The science, technology and business of farming in the 21st century are changing rapidly. To compete on a global scale, farmers need to know much more than how to grow a good crop; they need to know how to lead complex, management-intensive operations effectively. And they must be increasingly astute and nimble to keep those operations profitable.
That’s why North Carolina State University’s College of Agriculture and Life Sciences teamed with East Carolina University’s College of Business and the Center for Innovation Management Studies (CIMS) in NC State’s Poole College of Management to launch a new Executive Farm Management Program.
In her article below, CIMS Managing Director Michelle L Grainger explains how the new program is working.
Traditional business planners draft vision statements based on their view of the future for their business; then an environmental scan is completed and a mission statement drafted; then goals and objectives are formed, followed by an action plan with detailed financial projections years into the future.
Farming operations are different. Business plans are rarely done and even more rarely revisited and revised. Even if such plans are developed they are often static plans that act as if the dynamic world in which businesses operate is also static.
A Better Way
At CIMS we believe there is a better way. In Business Model Generation Alexander Osterwalder and Yves Pigneur present the business model canvas as a better approach to modeling businesses in a world where change and innovation occur increasingly rapidly. To our knowledge, this approach has not yet been applied in agriculture. For that reason, CIMS undertook to apply it in a pilot of the new Executive Farm Management Program, in its first cohort, directed toward the largest sweet potato and tobacco growers in North Carolina.
The goal of the program is to strengthen core business competencies in large, diverse farms, particularly those with specialty enterprises, by offering custom executive education for interested operators. In this approach, the educators take all of the business management concepts being taught and ensure that the examples provided and class exercises tasked are customized to the specific type of grower.
Alumni of the program have told us that their participation in this course taught them to not be so hyper-focused on operational production and efficiency, but rather to consider the value proposition they are providing or could provide to their end customer. Others stated that such learnings as identifying new markets and having time and space to think strategically not only benefited the operators themselves but their operations as a whole.
Applying the Business Model Canvas
The Program was initiated by the Department of Agriculture and Resource Economics in the College of Agriculture and Life Sciences at NC State University in collaboration with CIMS in the NCSU Poole College of Management and the College of Business at East Carolina University. CIMS was specifically tasked with providing strategic innovation content and tools to the program, which we did by utilizing the Business Model Canvas (BMC) as the foundational framework for not only the content we provided but for the overall structure of the program.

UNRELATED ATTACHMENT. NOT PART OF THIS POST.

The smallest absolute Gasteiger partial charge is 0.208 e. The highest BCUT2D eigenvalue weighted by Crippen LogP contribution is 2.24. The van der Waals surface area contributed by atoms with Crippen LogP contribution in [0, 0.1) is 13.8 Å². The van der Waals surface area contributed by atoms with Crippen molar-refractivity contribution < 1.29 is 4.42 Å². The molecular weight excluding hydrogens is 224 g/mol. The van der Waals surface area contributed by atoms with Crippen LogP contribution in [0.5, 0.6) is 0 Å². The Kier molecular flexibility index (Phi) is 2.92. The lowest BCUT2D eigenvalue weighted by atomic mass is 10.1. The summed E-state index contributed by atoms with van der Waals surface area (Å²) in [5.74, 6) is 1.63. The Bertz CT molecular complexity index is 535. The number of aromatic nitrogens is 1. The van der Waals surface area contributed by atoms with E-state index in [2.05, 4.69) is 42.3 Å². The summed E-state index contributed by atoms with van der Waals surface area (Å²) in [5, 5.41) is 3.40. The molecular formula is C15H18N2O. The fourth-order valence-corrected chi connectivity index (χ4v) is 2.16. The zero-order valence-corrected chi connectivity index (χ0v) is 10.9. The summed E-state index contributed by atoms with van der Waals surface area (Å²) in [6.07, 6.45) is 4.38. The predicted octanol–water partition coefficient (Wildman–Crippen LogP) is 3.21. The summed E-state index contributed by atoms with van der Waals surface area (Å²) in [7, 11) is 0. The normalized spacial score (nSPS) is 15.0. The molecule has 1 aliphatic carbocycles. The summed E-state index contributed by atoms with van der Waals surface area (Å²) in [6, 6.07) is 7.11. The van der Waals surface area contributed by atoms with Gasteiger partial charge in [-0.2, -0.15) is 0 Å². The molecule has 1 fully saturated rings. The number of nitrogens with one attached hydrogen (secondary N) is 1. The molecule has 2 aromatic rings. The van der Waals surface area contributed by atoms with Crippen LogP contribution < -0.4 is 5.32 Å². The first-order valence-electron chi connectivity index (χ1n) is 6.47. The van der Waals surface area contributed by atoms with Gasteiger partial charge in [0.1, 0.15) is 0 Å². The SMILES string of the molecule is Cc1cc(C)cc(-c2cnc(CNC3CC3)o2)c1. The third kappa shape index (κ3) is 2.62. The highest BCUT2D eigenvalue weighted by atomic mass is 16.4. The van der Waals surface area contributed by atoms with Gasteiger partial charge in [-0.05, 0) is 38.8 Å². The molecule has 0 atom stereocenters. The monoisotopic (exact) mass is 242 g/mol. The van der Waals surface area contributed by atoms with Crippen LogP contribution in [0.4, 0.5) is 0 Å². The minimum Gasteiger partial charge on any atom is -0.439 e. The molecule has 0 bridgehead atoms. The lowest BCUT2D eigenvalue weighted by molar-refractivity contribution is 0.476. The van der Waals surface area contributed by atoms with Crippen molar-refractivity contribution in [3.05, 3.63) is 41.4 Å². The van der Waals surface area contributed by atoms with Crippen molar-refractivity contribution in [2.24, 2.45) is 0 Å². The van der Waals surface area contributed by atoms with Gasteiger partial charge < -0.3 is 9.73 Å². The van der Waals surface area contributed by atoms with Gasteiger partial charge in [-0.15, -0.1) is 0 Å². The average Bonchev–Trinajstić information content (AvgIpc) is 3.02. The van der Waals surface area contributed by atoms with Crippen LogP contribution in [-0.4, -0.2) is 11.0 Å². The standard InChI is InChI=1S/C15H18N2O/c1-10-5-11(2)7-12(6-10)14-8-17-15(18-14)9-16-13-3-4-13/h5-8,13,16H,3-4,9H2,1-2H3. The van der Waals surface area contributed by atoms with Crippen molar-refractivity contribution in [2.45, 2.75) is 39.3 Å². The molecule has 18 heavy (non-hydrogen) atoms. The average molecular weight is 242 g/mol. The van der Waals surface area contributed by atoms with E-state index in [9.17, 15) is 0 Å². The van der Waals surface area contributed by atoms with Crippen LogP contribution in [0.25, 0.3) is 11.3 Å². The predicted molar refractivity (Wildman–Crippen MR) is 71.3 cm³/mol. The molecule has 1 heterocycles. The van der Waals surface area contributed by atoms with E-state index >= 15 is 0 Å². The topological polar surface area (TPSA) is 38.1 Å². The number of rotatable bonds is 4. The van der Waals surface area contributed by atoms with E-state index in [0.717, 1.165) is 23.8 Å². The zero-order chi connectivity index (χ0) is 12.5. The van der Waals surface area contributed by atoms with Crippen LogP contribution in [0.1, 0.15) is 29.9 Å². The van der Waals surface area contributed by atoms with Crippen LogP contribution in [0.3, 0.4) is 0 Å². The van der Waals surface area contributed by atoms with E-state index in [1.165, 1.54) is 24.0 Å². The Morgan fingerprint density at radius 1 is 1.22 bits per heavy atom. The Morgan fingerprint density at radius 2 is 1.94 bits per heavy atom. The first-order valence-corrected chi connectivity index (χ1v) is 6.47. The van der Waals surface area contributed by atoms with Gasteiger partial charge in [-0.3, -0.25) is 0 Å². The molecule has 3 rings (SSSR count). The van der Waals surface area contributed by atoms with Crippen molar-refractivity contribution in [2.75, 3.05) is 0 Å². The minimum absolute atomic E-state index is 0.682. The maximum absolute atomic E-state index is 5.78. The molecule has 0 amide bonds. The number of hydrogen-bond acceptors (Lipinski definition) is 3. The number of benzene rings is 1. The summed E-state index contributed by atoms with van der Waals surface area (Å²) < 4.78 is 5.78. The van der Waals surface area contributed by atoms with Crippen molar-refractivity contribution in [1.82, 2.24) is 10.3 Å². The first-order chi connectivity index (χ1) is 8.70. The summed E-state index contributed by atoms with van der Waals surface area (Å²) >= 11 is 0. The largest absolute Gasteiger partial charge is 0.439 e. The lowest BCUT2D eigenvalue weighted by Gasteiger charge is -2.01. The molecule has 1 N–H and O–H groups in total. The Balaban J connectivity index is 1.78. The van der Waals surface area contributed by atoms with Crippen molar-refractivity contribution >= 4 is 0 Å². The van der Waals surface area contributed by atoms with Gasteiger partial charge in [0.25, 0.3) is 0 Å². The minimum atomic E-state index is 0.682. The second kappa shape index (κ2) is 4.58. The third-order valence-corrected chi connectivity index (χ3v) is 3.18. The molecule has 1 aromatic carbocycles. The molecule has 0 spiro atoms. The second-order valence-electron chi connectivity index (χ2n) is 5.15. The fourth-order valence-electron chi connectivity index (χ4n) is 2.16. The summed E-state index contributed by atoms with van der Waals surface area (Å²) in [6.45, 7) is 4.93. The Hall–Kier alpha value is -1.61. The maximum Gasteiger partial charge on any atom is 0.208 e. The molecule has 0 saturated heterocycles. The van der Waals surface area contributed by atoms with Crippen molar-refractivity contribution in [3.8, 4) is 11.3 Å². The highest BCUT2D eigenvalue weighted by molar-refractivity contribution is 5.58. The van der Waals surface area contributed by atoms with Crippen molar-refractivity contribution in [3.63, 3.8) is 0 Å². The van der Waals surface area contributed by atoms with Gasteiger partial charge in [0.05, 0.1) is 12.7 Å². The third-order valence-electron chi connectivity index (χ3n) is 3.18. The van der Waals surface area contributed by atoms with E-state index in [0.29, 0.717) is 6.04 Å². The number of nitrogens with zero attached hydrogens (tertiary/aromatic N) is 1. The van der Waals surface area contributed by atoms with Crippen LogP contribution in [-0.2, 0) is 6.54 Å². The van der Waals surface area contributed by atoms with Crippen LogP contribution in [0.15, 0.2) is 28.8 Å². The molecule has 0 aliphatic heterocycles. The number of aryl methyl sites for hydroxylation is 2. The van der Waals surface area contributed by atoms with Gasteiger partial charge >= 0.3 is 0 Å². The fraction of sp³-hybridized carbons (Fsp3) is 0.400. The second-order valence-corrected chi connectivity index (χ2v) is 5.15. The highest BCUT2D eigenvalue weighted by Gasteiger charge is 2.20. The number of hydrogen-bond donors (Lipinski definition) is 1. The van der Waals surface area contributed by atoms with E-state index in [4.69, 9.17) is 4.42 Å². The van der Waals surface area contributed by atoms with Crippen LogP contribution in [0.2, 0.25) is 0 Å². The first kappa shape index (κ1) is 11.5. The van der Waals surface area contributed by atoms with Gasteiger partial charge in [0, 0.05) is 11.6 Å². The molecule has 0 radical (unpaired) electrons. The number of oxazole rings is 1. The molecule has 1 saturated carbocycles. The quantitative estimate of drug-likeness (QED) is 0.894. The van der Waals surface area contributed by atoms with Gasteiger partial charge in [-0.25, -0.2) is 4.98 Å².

Before introducing our farmers to the BMC, we took them through an overview of what strategic thinking is and then provided examples of different types of business models. These included Tesla, Dollar Shave Club and Amazon. After that, the students were ready to be exposed to the Business Model Canvas (BMC) and how it is used.
Nine blocks comprise the BMC; Key Partners, Key Activities, Key Resources, Value Proposition, Customer Relationships, Channels, Customer Segments, Cost Structures, and Revenue Streams. Each of these blocks is initially considered individually and is meant to foster a brainstorming-like activity of identifying all possible relevant factors for each.
While the BMC was created to help entrepreneurs “flesh-out” their business plans, for our program we created a fictional farm-operation case study of the Brown family that each of the teams used to address each of these nine blocks (see “Students Case Study,” next page). The students were instructed to use a single sticky note per idea and then place each thought on the corresponding block of the nine-block canvas. Once this initial pass was made, the real work began.
PESTEL Analysis—This exercise includes the application of new strategic tools, such as a PESTEL Analysis, which had the students examine each of the six influences on North Carolina’s sweet potato and tobacco industries: Political, Economic, Societal, Technological, Environmental, and Legal. This gave them a broad understanding of the pressures facing farmers in these industries today.
SWOT ANALYSIS—The participants applied their conclusions from the PESTEL analysis to a SWOT Analysis, the same SWOT tool used successfully for so many years in management: Strengths, Weaknesses, Opportunities, and Threats. With information captured by both the PESTEL and SWOT, students could now roll up their sleeves to consider what their value proposition(s) might be.
It is important to note that each value proposition requires creating its own BMC. We follow Osterwalder’s (co-author of Business Model Generation) definition of value proposition, which simply states: A value proposition is how a business/operation/organization Gets the Job to be Done – Done. Said differently, it’s a clear statement of the exact product/service offerings that meet the needs of the customer and differentiates a business from its competitor.